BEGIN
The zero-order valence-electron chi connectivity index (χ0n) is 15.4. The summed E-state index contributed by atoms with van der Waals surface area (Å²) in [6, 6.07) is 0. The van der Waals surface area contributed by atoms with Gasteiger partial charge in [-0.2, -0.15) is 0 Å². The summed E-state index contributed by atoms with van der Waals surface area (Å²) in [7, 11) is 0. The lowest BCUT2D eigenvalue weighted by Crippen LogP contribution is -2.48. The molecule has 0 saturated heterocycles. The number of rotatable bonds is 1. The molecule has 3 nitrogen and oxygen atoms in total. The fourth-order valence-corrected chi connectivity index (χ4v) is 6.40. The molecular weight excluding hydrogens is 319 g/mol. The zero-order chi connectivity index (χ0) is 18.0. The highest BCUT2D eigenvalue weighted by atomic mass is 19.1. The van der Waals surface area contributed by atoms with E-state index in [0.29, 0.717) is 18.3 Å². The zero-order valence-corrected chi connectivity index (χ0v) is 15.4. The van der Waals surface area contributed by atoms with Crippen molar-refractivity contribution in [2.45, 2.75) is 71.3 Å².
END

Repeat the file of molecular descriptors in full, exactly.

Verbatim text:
The zero-order valence-electron chi connectivity index (χ0n) is 15.4. The summed E-state index contributed by atoms with van der Waals surface area (Å²) in [6, 6.07) is 0. The van der Waals surface area contributed by atoms with Gasteiger partial charge in [-0.2, -0.15) is 0 Å². The summed E-state index contributed by atoms with van der Waals surface area (Å²) in [7, 11) is 0. The lowest BCUT2D eigenvalue weighted by Crippen LogP contribution is -2.48. The molecule has 0 saturated heterocycles. The number of rotatable bonds is 1. The molecule has 3 nitrogen and oxygen atoms in total. The fourth-order valence-corrected chi connectivity index (χ4v) is 6.40. The molecular weight excluding hydrogens is 319 g/mol. The zero-order chi connectivity index (χ0) is 18.0. The highest BCUT2D eigenvalue weighted by atomic mass is 19.1. The van der Waals surface area contributed by atoms with E-state index in [0.29, 0.717) is 18.3 Å². The zero-order valence-corrected chi connectivity index (χ0v) is 15.4. The van der Waals surface area contributed by atoms with Crippen molar-refractivity contribution in [2.45, 2.75) is 71.3 Å².